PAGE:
Chairman of the Joint Chiefs: ‘The Iranian Regime is a Rational Actor’
February 19, 2012 - 10:23 am
The chairman of the Joint Chiefs of Staff said in an interview aired Sunday that the administration has told Israel it’s “not prudent at this point to decide to attack Iran.”
But he also admitted that the U.S. doesn’t see Tehran as a threat in the same light as Tel Aviv does.
“I mean, that’s been our counsel to our allies, the Israelis, well known and well documented,” Gen. Martin Dempsey said on CNN’s “Fareed Zakaria GPS” of Washington’s advice to withhold military action. “And we also know or believe we know that the Iranian regime has not decided that they will embark on the capability — or the effort to weaponize their nuclear capability.”
This differs from Israel’s assessment as Tel Aviv prepares for possible action to keep Iran from getting the bomb.
“Iran is not only building a bomb and threatening to destroy our people, the government of Iran today is the headquarters of terrorism, of hatred and of war, and will not spare any effort to attempt to kill and to destroy,” Israeli President Shimon Peres said last week. “The Iranian government does not have a future because it does not promise a future. We shall meet the Iranian dangers as it should be done – with the maximum effort to make the region secure and peaceful.”
Dempsey said the possibility of a retaliatory strike by Tehran is “the question with which we all wrestle.”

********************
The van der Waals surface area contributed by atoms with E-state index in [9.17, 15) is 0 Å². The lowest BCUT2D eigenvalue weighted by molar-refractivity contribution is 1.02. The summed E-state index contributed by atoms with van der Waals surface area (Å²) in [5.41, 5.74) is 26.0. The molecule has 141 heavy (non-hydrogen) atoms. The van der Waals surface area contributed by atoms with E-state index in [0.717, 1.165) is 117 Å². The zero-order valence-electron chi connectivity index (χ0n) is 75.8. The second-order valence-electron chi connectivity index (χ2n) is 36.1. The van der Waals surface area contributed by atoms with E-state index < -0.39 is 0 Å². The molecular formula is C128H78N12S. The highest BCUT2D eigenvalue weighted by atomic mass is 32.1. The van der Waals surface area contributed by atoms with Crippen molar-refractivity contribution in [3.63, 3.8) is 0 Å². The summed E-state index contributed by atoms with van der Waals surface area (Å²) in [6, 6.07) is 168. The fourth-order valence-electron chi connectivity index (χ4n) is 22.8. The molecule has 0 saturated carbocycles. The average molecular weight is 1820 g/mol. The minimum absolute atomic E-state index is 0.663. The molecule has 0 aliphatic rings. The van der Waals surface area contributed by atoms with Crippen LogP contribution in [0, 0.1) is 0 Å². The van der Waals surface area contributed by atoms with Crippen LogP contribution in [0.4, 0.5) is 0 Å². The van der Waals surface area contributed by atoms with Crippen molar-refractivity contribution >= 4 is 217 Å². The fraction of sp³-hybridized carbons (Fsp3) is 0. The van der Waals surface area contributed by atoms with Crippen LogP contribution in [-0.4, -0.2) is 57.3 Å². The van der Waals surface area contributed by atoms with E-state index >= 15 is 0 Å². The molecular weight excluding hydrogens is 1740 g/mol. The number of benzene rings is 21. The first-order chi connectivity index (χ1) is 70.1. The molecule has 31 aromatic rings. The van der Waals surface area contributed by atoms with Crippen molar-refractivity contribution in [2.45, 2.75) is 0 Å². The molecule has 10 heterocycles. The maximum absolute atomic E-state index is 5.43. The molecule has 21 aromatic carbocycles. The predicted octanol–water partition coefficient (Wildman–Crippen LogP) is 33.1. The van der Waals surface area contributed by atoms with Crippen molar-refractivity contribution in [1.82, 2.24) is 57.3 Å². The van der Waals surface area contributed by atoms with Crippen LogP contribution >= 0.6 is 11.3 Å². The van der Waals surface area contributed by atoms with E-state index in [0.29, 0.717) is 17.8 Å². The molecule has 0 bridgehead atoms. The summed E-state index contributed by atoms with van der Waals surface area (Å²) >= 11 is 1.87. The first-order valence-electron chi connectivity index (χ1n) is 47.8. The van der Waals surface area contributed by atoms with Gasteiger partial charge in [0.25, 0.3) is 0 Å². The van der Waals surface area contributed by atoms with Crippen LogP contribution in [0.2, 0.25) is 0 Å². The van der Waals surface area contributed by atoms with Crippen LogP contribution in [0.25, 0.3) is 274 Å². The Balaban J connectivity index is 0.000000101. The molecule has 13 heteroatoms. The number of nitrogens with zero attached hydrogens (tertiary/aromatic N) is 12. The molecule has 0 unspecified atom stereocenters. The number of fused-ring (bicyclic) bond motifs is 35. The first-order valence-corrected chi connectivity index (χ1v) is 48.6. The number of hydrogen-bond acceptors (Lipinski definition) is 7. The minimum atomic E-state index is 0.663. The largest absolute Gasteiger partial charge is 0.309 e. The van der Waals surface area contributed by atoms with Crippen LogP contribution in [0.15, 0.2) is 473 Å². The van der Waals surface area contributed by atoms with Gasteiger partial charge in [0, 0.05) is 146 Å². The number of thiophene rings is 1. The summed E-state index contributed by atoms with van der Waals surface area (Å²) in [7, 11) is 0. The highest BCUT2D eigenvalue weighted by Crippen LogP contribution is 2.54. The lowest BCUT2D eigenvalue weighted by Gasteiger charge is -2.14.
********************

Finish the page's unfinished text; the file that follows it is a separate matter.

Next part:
“We are of the opinion that the Iranian regime is a rational actor,” the chairman said. “And it’s for that reason, I think, that we think the current path [of sanctions and diplomacy] we’re on is the most prudent path at this point.”
The White House sent National Security Adviser Tom Donilon to Israel on Saturday to engage in “consultations” through Monday “with senior Israeli officials about a range of issues, including Iran, Syria, and other regional security issues.”
“National Security Advisor Donilon’s travel is the latest in a series of regular, high-level consultations between the United States and Israel, consistent with our strong bilateral partnership, and part of our unshakeable commitment to Israel’s security,” the White House said in a vague statement.
Iran recently sent a brief letter to European Union foreign policy chief Catherine Ashton expressing willingness to engage in new talks with the permanent members of the UN Security Council plus Germany (P5+1) and bring “new initiatives” — on which they didn’t elaborate — to the table.
“If Iran chooses a path of honoring its international obligations and working with the international community to remove the world’s concerns about its development of a nuclear weapons program, then there is an opportunity for Iran to work its way out of the corner here — the corner that its behavior has led them into,” White House spokesman Jay Carney told reporters on Thursday.
The danger is that Iran could just be stalling for time.
The Associated Press reported yesterday that “Iran is poised to greatly expand uranium enrichment at a fortified underground bunker to a point that would boost how quickly it could make nuclear warheads,” according to anonymous senior diplomats.
Dempsey said Washington has had a “very candid collaborative conversation” with Israel about U.S. concerns.
“I also understand that Israel has national interests that are unique to them,” the general said. “And, of course, they consider Iran to be an existential threat in a way that we have not concluded that Iran is an existential threat. So I wouldn’t suggest, sitting here today, that we’ve persuaded them that our view is the correct view and that they are acting in an ill-advised fashion.”
“If you were a betting man, would you bet that Israel won’t strike?” Zakaria asked.
“Well, fortunately, I’m not a betting man,” Dempsey responded.